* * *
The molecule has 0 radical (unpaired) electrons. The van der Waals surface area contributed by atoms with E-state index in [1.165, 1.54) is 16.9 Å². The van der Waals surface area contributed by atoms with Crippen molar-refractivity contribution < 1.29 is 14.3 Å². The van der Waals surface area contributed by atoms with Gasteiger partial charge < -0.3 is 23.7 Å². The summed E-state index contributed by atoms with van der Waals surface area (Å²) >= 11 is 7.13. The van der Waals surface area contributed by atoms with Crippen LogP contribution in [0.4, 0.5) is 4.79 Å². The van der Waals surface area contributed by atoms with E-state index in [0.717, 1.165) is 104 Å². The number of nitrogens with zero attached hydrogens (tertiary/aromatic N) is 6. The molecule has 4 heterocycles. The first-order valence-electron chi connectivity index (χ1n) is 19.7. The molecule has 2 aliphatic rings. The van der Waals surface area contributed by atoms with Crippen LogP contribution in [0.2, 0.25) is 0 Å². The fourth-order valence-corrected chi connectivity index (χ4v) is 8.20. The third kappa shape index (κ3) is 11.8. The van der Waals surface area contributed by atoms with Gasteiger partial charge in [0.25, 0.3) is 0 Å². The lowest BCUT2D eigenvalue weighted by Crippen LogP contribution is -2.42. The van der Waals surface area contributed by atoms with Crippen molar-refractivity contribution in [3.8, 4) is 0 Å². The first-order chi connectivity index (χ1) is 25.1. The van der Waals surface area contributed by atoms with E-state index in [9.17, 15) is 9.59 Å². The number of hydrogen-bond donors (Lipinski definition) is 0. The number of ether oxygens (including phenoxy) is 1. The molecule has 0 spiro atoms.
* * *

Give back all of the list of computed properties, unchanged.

The molecule has 0 radical (unpaired) electrons. The van der Waals surface area contributed by atoms with E-state index in [1.165, 1.54) is 16.9 Å². The van der Waals surface area contributed by atoms with Crippen molar-refractivity contribution < 1.29 is 14.3 Å². The van der Waals surface area contributed by atoms with Gasteiger partial charge < -0.3 is 23.7 Å². The summed E-state index contributed by atoms with van der Waals surface area (Å²) >= 11 is 7.13. The van der Waals surface area contributed by atoms with Crippen LogP contribution in [0.4, 0.5) is 4.79 Å². The van der Waals surface area contributed by atoms with E-state index in [0.717, 1.165) is 104 Å². The number of nitrogens with zero attached hydrogens (tertiary/aromatic N) is 6. The molecule has 4 heterocycles. The first-order valence-electron chi connectivity index (χ1n) is 19.7. The molecule has 2 aliphatic rings. The van der Waals surface area contributed by atoms with Crippen LogP contribution in [0.2, 0.25) is 0 Å². The fourth-order valence-corrected chi connectivity index (χ4v) is 8.20. The third kappa shape index (κ3) is 11.8. The van der Waals surface area contributed by atoms with Gasteiger partial charge in [0.25, 0.3) is 0 Å². The lowest BCUT2D eigenvalue weighted by Crippen LogP contribution is -2.42. The van der Waals surface area contributed by atoms with Crippen molar-refractivity contribution in [3.8, 4) is 0 Å². The first-order chi connectivity index (χ1) is 25.1. The van der Waals surface area contributed by atoms with E-state index in [9.17, 15) is 9.59 Å². The number of hydrogen-bond donors (Lipinski definition) is 0. The number of ether oxygens (including phenoxy) is 1. The molecule has 0 spiro atoms.